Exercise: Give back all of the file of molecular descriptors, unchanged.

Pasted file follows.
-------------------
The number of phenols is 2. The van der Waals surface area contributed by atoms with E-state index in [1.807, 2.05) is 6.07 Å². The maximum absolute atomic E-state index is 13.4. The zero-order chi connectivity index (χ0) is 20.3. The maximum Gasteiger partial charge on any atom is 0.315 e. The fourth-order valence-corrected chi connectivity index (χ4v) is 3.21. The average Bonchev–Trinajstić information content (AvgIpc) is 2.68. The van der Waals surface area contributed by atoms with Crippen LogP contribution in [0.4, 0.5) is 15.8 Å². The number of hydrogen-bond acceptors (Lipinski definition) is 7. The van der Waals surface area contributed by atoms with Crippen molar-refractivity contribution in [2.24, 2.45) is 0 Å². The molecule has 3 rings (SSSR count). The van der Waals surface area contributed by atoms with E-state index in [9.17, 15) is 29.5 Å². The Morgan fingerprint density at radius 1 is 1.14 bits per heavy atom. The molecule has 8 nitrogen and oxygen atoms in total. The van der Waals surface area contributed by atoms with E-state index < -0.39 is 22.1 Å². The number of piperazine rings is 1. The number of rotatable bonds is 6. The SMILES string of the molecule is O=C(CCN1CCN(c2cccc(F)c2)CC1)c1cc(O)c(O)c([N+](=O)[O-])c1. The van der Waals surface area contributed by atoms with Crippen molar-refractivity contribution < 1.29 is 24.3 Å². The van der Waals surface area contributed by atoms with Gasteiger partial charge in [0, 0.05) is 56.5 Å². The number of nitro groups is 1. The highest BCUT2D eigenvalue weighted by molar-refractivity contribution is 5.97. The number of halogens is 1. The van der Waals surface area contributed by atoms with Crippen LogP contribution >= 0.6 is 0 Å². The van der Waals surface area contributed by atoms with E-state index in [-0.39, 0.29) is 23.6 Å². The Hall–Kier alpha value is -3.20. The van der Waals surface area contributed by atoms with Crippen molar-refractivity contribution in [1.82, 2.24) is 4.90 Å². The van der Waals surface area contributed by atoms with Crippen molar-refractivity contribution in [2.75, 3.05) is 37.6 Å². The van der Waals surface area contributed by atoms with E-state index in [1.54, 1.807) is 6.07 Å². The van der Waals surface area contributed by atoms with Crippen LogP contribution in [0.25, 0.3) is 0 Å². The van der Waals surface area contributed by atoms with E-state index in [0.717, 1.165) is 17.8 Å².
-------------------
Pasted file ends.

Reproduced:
The number of phenols is 2. The van der Waals surface area contributed by atoms with E-state index in [1.807, 2.05) is 6.07 Å². The maximum absolute atomic E-state index is 13.4. The zero-order chi connectivity index (χ0) is 20.3. The maximum Gasteiger partial charge on any atom is 0.315 e. The fourth-order valence-corrected chi connectivity index (χ4v) is 3.21. The average Bonchev–Trinajstić information content (AvgIpc) is 2.68. The van der Waals surface area contributed by atoms with Crippen LogP contribution in [0.4, 0.5) is 15.8 Å². The number of hydrogen-bond acceptors (Lipinski definition) is 7. The van der Waals surface area contributed by atoms with Crippen molar-refractivity contribution in [2.24, 2.45) is 0 Å². The molecule has 3 rings (SSSR count). The van der Waals surface area contributed by atoms with E-state index in [9.17, 15) is 29.5 Å². The Morgan fingerprint density at radius 1 is 1.14 bits per heavy atom. The molecule has 8 nitrogen and oxygen atoms in total. The van der Waals surface area contributed by atoms with E-state index < -0.39 is 22.1 Å². The number of piperazine rings is 1. The number of rotatable bonds is 6. The SMILES string of the molecule is O=C(CCN1CCN(c2cccc(F)c2)CC1)c1cc(O)c(O)c([N+](=O)[O-])c1. The van der Waals surface area contributed by atoms with Crippen molar-refractivity contribution < 1.29 is 24.3 Å². The van der Waals surface area contributed by atoms with Gasteiger partial charge in [0, 0.05) is 56.5 Å². The number of nitro groups is 1. The highest BCUT2D eigenvalue weighted by molar-refractivity contribution is 5.97. The number of halogens is 1. The van der Waals surface area contributed by atoms with Crippen LogP contribution >= 0.6 is 0 Å². The van der Waals surface area contributed by atoms with E-state index in [-0.39, 0.29) is 23.6 Å². The Hall–Kier alpha value is -3.20. The van der Waals surface area contributed by atoms with Crippen molar-refractivity contribution in [1.82, 2.24) is 4.90 Å². The van der Waals surface area contributed by atoms with Crippen molar-refractivity contribution in [2.75, 3.05) is 37.6 Å². The van der Waals surface area contributed by atoms with E-state index in [1.54, 1.807) is 6.07 Å². The van der Waals surface area contributed by atoms with Crippen LogP contribution in [0.25, 0.3) is 0 Å². The van der Waals surface area contributed by atoms with E-state index in [0.717, 1.165) is 17.8 Å².